I took my son and daughter on a hike today. It was a beautiful, crisp fall day, with a clear blue sky contrasting sharply with the autumnal colors. A solitary hawk flew overhead, just out of reach of the canopy of the forest, as we made our way beyond the trail-head. For the first quarter of a mile, we ascended a steep rocky walkway, with a moderately thin rope at our side that was suspended every six feet or so by some old galvanized pipe sticking out of the ground. It seemed harmless enough, this trail, with its strategically placed rocks and zigzag approach to the mountainside. Mildly out of breath, we relaxed for a few moments once we reached a plateau where we sat on some crudely fashioned benches made of tree stumps and flat wood. My kids thought we were done.
Once we had caught our breath, I motioned toward the sharply pitched hillside to our right. “We are going there,” I said, “until we reach the top.” My son, always up for adventure, nodded in agreement and stepped in the direction of the rise. My daughter, just about a year younger, began to question the wisdom of our continuing and then relented. We made our way forward and soon found ourselves staring at a rocky, leaf and tree limb covered terrain. It wasn’t long before we found the casual fall hike had turned into a hard scramble. My daughter grew anxious as she realized how easily the earth gave way beneath our feet. She was scared of sliding backwards down the mountain. I hiked behind her the whole way, assuring her that I had her back.
The top came into view, and the last fifty or so yards to the summit were the most treacherous. My son made it to the apex while we were still staring up at an increasingly sharp incline. We grabbed onto small trees and rock outcroppings, whatever we could grab, as we nearly crawled up the rest of the way, my daughter shrieking in fear. I encouraged her as best I could and soon we joined my son at the mountain’s pinnacle.
Once we were at a point where we could stand and see where we had been, we also realized we had a magnificent view of the Hudson River and the little village below that we had driven through to get to the trail. The look of satisfaction in my daughter’s face told me that she understood why we endured the struggle of just a few moments earlier. We took in the view for a short while, after which I began to lead us back down.
Descending the mountain was actually much harder than I anticipated, and more difficult than our climb up had been. It took my daughter all she had to contain her fear and panic each time she slid a little down the soft and squishy earth. Several times she said “I don’t want to die,” and I assured that she wouldn’t. I was right next to her the whole time and wouldn’t have let anything happen to her. She started screaming, saying she was never going to do this again, repeating how hard it was. I told her that someone famous once said, “That which does not kill us, makes us stronger.” She repeated the often-used statement shortly after I had said it.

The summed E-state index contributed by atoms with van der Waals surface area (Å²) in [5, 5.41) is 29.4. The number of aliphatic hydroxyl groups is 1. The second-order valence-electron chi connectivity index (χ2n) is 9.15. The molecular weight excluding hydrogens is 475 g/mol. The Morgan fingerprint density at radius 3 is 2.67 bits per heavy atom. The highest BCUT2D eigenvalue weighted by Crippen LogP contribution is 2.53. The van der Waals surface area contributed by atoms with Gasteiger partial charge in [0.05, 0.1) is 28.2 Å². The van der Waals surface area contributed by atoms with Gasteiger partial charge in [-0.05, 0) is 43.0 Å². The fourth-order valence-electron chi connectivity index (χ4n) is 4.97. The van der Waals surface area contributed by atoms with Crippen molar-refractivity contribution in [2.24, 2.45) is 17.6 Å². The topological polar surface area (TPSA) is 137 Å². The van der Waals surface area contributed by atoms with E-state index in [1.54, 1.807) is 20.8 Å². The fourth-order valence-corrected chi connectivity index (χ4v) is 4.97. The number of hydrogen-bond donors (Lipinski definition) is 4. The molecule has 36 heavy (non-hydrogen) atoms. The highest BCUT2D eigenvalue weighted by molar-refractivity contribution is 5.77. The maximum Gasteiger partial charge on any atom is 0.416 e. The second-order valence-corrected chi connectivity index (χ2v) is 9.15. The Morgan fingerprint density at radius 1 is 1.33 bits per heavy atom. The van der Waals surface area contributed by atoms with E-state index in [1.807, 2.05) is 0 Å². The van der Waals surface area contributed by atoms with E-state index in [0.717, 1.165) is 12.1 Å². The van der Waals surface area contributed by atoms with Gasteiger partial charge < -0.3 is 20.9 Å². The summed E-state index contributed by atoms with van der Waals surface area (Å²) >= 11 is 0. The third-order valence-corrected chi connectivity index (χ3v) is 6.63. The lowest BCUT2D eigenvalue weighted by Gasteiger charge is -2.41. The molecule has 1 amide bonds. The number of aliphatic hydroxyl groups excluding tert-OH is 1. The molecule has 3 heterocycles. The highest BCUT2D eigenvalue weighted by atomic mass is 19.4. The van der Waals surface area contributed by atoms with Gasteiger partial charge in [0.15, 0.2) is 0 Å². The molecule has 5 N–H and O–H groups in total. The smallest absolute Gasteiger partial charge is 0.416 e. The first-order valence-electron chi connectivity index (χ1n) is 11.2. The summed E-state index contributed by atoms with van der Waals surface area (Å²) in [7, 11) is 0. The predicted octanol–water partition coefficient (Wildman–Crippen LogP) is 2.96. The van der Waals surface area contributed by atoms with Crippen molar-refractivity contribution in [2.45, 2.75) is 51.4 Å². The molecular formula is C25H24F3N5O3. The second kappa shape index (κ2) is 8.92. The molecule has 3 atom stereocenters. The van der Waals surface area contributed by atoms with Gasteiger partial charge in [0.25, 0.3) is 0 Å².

Finally, the most demanding part of the descent was behind us. My daughter raised her fists in the air once we reached the small area with the wooden benches for the second time. We rested briefly, then once again found ourselves walking down the steep, narrow path with the rope at our side. As we made our way through the last leg, I told my daughter that even though her mind was scared and afraid, her body was able to do the work it needed to do to get her through a dangerous route. Sometimes, I continued, you need to prove to your mind that your body is stronger than it realizes. This was a character test, I said, one that showed just who she was. I told her that she proved to be strong and courageous, and should be proud of herself for what she accomplished. She replied by telling me that she felt stronger than she ever had before, and added that she knew now that she could do anything. It was my turn to be proud.
Sometimes we must endure extremely rough patches in our lives. This has certainly been the case for me at multiple points along my timeline. In our mind, we doubt that we may be strong enough to get ourselves through the difficult situation we may find ourselves in. Our brain believes we are weak, and therefore we respond as though we are weak. What we believe about ourselves becomes our reality. But as difficult as it may be, we have to convince our mind that we are more than capable of pushing through, of conquering our own mountains. We have to leave behind the old, preconceived notions of who we thought we were in order to become the extraordinary person we are meant to be.
I’ve heard of learned helplessness, but what of learned self-confidence? What I taught my daughter today I trust will stay with her for her whole life. What mountain are you afraid of? Go conquer it today. Teach your mind that you are able to climb it, no matter how rough it seems. Do not let anyone, especially yourself, tell you that you are not strong enough or tough enough to do it.